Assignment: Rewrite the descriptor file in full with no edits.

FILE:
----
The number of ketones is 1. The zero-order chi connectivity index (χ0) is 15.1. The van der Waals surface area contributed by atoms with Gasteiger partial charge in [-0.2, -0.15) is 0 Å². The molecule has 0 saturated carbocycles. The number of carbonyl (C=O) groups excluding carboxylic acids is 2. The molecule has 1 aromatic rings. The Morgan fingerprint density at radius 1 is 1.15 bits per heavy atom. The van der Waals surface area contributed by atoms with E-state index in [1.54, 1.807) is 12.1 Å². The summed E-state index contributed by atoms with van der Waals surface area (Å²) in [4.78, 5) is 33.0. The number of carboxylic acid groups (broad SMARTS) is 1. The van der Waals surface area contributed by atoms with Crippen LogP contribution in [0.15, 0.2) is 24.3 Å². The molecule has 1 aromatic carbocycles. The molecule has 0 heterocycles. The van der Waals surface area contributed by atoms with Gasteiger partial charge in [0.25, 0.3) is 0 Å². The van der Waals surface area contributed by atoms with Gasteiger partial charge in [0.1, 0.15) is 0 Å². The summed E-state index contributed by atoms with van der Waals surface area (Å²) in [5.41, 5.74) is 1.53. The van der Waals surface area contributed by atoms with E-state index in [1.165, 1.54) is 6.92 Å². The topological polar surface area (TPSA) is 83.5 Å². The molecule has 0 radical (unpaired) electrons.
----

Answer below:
The number of ketones is 1. The zero-order chi connectivity index (χ0) is 15.1. The van der Waals surface area contributed by atoms with Gasteiger partial charge in [-0.2, -0.15) is 0 Å². The molecule has 0 saturated carbocycles. The number of carbonyl (C=O) groups excluding carboxylic acids is 2. The molecule has 1 aromatic rings. The Morgan fingerprint density at radius 1 is 1.15 bits per heavy atom. The van der Waals surface area contributed by atoms with E-state index in [1.54, 1.807) is 12.1 Å². The summed E-state index contributed by atoms with van der Waals surface area (Å²) in [4.78, 5) is 33.0. The number of carboxylic acid groups (broad SMARTS) is 1. The van der Waals surface area contributed by atoms with Crippen LogP contribution in [0.15, 0.2) is 24.3 Å². The molecule has 1 aromatic carbocycles. The molecule has 0 heterocycles. The van der Waals surface area contributed by atoms with Gasteiger partial charge in [0.25, 0.3) is 0 Å². The van der Waals surface area contributed by atoms with Gasteiger partial charge in [0.1, 0.15) is 0 Å². The summed E-state index contributed by atoms with van der Waals surface area (Å²) in [5.41, 5.74) is 1.53. The van der Waals surface area contributed by atoms with E-state index in [1.165, 1.54) is 6.92 Å². The topological polar surface area (TPSA) is 83.5 Å². The molecule has 0 radical (unpaired) electrons.